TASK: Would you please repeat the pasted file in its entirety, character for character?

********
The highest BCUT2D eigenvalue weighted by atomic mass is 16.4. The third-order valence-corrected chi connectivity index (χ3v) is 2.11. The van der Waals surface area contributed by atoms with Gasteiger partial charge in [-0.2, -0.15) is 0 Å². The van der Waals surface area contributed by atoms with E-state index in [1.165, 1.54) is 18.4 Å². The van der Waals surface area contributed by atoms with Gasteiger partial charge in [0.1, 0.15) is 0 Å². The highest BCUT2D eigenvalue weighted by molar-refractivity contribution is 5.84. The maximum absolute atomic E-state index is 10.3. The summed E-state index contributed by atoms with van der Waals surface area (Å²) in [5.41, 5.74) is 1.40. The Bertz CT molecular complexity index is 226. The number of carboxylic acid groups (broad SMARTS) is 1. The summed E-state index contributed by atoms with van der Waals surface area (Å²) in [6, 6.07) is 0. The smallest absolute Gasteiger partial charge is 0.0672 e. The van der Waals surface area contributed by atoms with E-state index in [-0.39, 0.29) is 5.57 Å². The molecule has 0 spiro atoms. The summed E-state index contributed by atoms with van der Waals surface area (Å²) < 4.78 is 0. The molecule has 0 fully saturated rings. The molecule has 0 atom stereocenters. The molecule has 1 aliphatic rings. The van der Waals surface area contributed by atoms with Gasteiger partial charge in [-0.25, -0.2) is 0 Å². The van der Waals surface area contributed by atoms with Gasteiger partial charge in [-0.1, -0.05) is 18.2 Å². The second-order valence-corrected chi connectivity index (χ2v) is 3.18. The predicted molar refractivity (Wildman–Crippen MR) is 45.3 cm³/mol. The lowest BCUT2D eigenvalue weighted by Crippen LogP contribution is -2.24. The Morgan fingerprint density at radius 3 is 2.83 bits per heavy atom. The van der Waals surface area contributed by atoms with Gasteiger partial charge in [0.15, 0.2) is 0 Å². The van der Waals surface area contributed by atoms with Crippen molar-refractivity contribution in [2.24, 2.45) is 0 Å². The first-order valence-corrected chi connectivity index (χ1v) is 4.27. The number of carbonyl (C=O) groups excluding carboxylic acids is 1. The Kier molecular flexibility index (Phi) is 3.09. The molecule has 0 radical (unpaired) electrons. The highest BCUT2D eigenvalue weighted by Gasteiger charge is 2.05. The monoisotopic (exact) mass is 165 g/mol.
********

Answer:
The highest BCUT2D eigenvalue weighted by atomic mass is 16.4. The third-order valence-corrected chi connectivity index (χ3v) is 2.11. The van der Waals surface area contributed by atoms with Gasteiger partial charge in [-0.2, -0.15) is 0 Å². The van der Waals surface area contributed by atoms with E-state index in [1.165, 1.54) is 18.4 Å². The van der Waals surface area contributed by atoms with Gasteiger partial charge in [0.1, 0.15) is 0 Å². The highest BCUT2D eigenvalue weighted by molar-refractivity contribution is 5.84. The maximum absolute atomic E-state index is 10.3. The summed E-state index contributed by atoms with van der Waals surface area (Å²) in [5.41, 5.74) is 1.40. The Bertz CT molecular complexity index is 226. The number of carboxylic acid groups (broad SMARTS) is 1. The summed E-state index contributed by atoms with van der Waals surface area (Å²) in [6, 6.07) is 0. The smallest absolute Gasteiger partial charge is 0.0672 e. The van der Waals surface area contributed by atoms with E-state index in [-0.39, 0.29) is 5.57 Å². The molecule has 0 spiro atoms. The summed E-state index contributed by atoms with van der Waals surface area (Å²) < 4.78 is 0. The molecule has 0 fully saturated rings. The molecule has 0 atom stereocenters. The molecule has 1 aliphatic rings. The van der Waals surface area contributed by atoms with Gasteiger partial charge in [-0.25, -0.2) is 0 Å². The van der Waals surface area contributed by atoms with Gasteiger partial charge in [-0.1, -0.05) is 18.2 Å². The second-order valence-corrected chi connectivity index (χ2v) is 3.18. The predicted molar refractivity (Wildman–Crippen MR) is 45.3 cm³/mol. The lowest BCUT2D eigenvalue weighted by Crippen LogP contribution is -2.24. The Morgan fingerprint density at radius 3 is 2.83 bits per heavy atom. The van der Waals surface area contributed by atoms with Gasteiger partial charge in [0.15, 0.2) is 0 Å². The van der Waals surface area contributed by atoms with Crippen molar-refractivity contribution in [2.24, 2.45) is 0 Å². The first-order valence-corrected chi connectivity index (χ1v) is 4.27. The number of carbonyl (C=O) groups excluding carboxylic acids is 1. The Kier molecular flexibility index (Phi) is 3.09. The molecule has 0 radical (unpaired) electrons. The highest BCUT2D eigenvalue weighted by Gasteiger charge is 2.05. The monoisotopic (exact) mass is 165 g/mol.